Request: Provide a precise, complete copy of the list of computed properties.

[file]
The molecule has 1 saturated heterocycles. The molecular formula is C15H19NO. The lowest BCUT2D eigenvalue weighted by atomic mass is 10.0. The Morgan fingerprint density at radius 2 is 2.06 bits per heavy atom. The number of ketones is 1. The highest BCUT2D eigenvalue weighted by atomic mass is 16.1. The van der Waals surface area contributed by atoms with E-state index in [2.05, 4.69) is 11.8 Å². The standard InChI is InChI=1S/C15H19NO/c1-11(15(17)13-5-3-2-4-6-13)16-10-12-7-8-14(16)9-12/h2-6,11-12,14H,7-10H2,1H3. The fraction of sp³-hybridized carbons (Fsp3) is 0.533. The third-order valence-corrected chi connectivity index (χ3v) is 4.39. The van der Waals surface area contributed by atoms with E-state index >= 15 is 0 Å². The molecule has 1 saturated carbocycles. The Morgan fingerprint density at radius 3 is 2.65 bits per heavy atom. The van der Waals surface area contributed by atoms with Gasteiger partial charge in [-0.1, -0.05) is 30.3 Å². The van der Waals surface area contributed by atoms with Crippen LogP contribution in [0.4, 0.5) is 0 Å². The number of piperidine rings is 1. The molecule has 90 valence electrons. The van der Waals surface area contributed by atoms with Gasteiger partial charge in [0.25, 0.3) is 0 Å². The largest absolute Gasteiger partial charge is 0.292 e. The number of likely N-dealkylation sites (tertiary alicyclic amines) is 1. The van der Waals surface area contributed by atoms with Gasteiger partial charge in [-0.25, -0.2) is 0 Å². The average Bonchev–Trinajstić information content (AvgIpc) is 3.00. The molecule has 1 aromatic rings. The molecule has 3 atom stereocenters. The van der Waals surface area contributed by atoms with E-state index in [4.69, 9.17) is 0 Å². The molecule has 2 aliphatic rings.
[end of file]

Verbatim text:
The molecule has 1 saturated heterocycles. The molecular formula is C15H19NO. The lowest BCUT2D eigenvalue weighted by atomic mass is 10.0. The Morgan fingerprint density at radius 2 is 2.06 bits per heavy atom. The number of ketones is 1. The highest BCUT2D eigenvalue weighted by atomic mass is 16.1. The van der Waals surface area contributed by atoms with E-state index in [2.05, 4.69) is 11.8 Å². The standard InChI is InChI=1S/C15H19NO/c1-11(15(17)13-5-3-2-4-6-13)16-10-12-7-8-14(16)9-12/h2-6,11-12,14H,7-10H2,1H3. The fraction of sp³-hybridized carbons (Fsp3) is 0.533. The third-order valence-corrected chi connectivity index (χ3v) is 4.39. The van der Waals surface area contributed by atoms with E-state index >= 15 is 0 Å². The molecule has 1 saturated carbocycles. The Morgan fingerprint density at radius 3 is 2.65 bits per heavy atom. The van der Waals surface area contributed by atoms with Gasteiger partial charge in [-0.1, -0.05) is 30.3 Å². The van der Waals surface area contributed by atoms with Crippen LogP contribution in [0.4, 0.5) is 0 Å². The number of piperidine rings is 1. The molecule has 90 valence electrons. The van der Waals surface area contributed by atoms with Gasteiger partial charge in [0.25, 0.3) is 0 Å². The largest absolute Gasteiger partial charge is 0.292 e. The number of likely N-dealkylation sites (tertiary alicyclic amines) is 1. The van der Waals surface area contributed by atoms with Gasteiger partial charge in [-0.25, -0.2) is 0 Å². The average Bonchev–Trinajstić information content (AvgIpc) is 3.00. The molecule has 1 aromatic rings. The molecule has 3 atom stereocenters. The van der Waals surface area contributed by atoms with E-state index in [4.69, 9.17) is 0 Å². The molecule has 2 aliphatic rings.